Reviewed by Matt Forrest
Opening Night verdict ⭐️⭐️⭐️1/2
Last year, the Royal Exchange had for its autumn offering of Tennessee Williams’ The Glass Menagerie, (it was originally scheduled for the stage in 2020 but was temporarily shelved due to Covid-19). The production garnered huge commercial and critical success. Hoping that lighting will strike twice, the Royal Exchange has once again turned to the great American playwright to kick off their spring programme with another Williams’ classic, Cat on a Hot Tin Roof.
Set over the course of one evening, the Pollit family has gathered at the huge family estate for their patriarch, Big Daddy’s (Patrick Robinson) double celebrations. First of all, it’s his 65th birthday, and secondly Big Daddy has received the news that he is cancer free following a health scare. However, the event isn’t the joyous affair one might expect.
First of all you have Big Daddy’s youngest son, Brick (Bayo Gbadamosi) a retired American Football star, who has recently injured his leg in an athletics accident, hobbling around on crutches. This is the least of his worries, for he has descended into alcoholism following the death of his close friend Skipper. Adding to his woes is his wife Maggie, (Ntombizoda Ndlovu). With the pair trapped in a loveless, sexless marriage, with Maggie desperate to reignite the flames of passion and restore the marriage to its former glory, and hopefully produce a child.
Other attendees at the party are Brick’s older, ambitious brother Gooper (Daniel Ward), his scheming wife, Mae (Danielle Henry), and their five children or “no necks” as they are comically referred to throughout. The final family member is Big Mama (Jacqui Dubois), Big Daddy’s wife, who is trying to hold the family together unaware that her overbearing nature is doing more harm than good.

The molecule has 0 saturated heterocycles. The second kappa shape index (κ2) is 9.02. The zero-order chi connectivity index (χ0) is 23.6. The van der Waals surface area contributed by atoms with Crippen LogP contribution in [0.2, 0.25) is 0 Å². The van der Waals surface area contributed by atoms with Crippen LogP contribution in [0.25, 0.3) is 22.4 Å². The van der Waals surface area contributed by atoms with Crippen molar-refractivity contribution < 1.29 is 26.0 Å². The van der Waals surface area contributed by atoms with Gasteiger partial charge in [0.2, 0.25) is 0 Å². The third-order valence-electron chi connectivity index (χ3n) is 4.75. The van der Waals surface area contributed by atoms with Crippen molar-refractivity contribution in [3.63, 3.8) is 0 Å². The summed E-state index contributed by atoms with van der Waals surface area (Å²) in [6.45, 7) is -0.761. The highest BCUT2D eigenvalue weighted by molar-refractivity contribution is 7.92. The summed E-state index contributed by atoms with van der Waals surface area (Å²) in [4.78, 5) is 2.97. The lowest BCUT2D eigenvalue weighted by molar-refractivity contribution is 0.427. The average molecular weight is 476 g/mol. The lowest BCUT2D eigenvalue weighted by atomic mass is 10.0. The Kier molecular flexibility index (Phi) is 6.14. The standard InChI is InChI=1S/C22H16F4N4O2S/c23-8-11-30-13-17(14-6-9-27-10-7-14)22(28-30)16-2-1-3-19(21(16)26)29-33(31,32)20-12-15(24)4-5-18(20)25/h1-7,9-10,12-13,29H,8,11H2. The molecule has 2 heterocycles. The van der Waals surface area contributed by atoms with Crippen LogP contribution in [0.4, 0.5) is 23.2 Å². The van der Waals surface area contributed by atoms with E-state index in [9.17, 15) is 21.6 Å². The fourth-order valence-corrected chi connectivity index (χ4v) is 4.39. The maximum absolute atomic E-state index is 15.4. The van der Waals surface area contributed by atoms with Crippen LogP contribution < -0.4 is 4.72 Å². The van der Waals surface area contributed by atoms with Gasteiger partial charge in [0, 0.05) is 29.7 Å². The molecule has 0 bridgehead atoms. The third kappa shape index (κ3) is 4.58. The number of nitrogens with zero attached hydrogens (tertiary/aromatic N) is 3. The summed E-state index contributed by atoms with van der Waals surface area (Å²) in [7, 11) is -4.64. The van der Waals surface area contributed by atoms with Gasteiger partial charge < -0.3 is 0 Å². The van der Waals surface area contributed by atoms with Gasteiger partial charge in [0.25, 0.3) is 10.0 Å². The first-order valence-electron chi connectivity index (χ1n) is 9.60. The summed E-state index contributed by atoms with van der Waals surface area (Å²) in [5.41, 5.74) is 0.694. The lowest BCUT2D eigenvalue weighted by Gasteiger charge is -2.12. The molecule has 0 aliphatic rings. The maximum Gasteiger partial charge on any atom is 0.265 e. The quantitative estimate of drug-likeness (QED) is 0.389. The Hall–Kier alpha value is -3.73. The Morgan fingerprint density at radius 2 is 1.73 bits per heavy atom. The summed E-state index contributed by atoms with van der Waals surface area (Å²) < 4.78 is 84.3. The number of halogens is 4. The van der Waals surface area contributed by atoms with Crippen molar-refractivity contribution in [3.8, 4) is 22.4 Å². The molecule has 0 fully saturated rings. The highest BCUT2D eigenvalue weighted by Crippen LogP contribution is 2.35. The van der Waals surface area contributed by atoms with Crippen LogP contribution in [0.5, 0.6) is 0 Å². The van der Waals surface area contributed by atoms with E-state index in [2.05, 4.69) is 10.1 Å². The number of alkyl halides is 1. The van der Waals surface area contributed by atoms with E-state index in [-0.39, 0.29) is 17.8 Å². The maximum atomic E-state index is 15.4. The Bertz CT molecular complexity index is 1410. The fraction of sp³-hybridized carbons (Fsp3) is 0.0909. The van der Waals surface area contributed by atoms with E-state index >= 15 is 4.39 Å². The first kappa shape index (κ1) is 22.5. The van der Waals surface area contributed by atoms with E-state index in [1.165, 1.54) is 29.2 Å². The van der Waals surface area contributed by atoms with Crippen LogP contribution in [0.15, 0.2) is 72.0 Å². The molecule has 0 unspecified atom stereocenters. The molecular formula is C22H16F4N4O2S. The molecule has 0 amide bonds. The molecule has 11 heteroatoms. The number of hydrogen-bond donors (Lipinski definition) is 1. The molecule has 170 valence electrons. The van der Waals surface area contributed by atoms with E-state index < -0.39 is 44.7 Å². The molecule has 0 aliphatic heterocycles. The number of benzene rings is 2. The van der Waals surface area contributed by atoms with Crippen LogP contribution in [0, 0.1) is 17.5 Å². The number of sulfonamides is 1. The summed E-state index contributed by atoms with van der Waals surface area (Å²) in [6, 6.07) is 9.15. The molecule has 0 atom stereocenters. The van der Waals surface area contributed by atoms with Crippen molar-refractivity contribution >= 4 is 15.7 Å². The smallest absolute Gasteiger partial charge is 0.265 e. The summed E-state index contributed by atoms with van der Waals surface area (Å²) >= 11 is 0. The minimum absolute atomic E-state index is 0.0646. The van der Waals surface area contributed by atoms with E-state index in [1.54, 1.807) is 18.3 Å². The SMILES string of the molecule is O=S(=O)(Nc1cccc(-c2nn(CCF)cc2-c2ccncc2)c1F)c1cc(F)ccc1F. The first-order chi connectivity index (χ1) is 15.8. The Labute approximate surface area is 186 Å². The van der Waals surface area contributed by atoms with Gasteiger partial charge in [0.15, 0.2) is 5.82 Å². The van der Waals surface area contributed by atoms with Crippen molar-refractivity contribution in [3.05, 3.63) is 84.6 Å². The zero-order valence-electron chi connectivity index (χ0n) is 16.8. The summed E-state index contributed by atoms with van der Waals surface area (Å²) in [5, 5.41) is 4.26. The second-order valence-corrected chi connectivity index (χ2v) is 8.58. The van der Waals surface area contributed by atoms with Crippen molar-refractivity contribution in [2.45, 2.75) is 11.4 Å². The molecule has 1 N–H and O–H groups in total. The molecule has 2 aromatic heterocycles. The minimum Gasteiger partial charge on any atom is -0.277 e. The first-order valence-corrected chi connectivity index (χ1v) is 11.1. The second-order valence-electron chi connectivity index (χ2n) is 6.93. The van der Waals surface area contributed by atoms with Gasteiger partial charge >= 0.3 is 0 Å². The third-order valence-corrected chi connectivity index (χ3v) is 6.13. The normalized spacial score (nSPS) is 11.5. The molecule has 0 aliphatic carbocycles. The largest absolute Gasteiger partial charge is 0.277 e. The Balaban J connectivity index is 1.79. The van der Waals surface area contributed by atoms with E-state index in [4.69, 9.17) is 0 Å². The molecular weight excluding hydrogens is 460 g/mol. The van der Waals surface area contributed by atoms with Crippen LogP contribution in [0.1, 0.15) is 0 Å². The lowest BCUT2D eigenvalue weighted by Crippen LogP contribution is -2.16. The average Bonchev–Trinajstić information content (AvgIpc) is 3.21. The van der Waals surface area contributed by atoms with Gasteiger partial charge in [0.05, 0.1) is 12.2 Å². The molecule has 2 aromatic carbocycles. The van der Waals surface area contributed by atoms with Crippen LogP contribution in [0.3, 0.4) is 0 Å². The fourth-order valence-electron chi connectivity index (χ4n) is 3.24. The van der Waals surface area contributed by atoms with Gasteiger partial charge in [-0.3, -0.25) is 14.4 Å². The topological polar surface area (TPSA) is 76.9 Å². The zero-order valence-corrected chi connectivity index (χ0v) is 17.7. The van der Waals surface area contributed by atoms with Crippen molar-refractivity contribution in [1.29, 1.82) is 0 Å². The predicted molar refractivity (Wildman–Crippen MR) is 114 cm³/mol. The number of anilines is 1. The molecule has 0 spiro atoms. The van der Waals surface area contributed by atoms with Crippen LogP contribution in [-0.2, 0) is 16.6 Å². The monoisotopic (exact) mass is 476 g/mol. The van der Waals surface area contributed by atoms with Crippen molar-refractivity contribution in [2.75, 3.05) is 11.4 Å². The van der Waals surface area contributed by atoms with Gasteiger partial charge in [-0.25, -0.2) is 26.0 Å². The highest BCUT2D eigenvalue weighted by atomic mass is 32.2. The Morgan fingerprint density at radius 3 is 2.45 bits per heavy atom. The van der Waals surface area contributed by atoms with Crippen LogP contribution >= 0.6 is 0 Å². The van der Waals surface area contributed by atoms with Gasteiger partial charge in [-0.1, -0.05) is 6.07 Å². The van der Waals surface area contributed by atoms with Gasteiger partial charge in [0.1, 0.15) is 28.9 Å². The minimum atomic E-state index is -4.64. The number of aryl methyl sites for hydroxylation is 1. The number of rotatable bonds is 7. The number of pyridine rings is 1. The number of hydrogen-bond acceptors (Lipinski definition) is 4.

This play follows a three-act structure, with the first undoubtedly belonging to Ntombizoda Ndlovu, as Maggie. She dives headfirst into Willams’ script with many, many monologues highlighting the troubles between her and Brick, and foreshadowing the drama that is about to unfold. It’s a mesmerising performance filled with heartbreak and humour, and one that will quite rightly earn Ntombizoda a great deal of plaudits.
The second act sees a standoff between Brick and Big Daddy, with a sombre, beautifully understated turn from Bayo Gbadamosi, going up against, powerhouse performance from Patrick Robinson, as the straight-talking father, ready to right his wrongs, for better or worse, now he has a new lease of life. Robinson, delivers some brutal dialogue with so much charisma, that you almost, (and I do stress almost ) side with Big Daddy.
The final act sees all the players gather for a restrained, darkly comedic showdown, which sees grievances aired and issues come to the fore. It may not be the big set-to, you would expect, the rather toned down conclusion is no less satisfying.
The production is not without flaws, the script is a seemingly never-ending torrent of monologues, which repeat the same thing over again, as Talking Heads said in the song Psycho Killer, “Say something once, why say it again?”. Whilst the play does offer an interesting take on mortality, grief, and wasted life to name but a few it certainly takes a long time making its point, some of Williams’ self-indulgent tendencies could do with a bloody good trim.
Director Roy Alexander Weise has done a fine job creating a claustrophobic environment for which this toxic group thrive in, as you would expect it’s a dramatic piece that never strays into melodrama and has more darkly comic humour than I certainly expected.
At over three hours long it’s a challenging watch, but one that rewards with enjoyable performances and some stringing lines of dialogue.
Cat on a Hot Tin Roof is on at the Royal exchange till 29th April, tickets available here.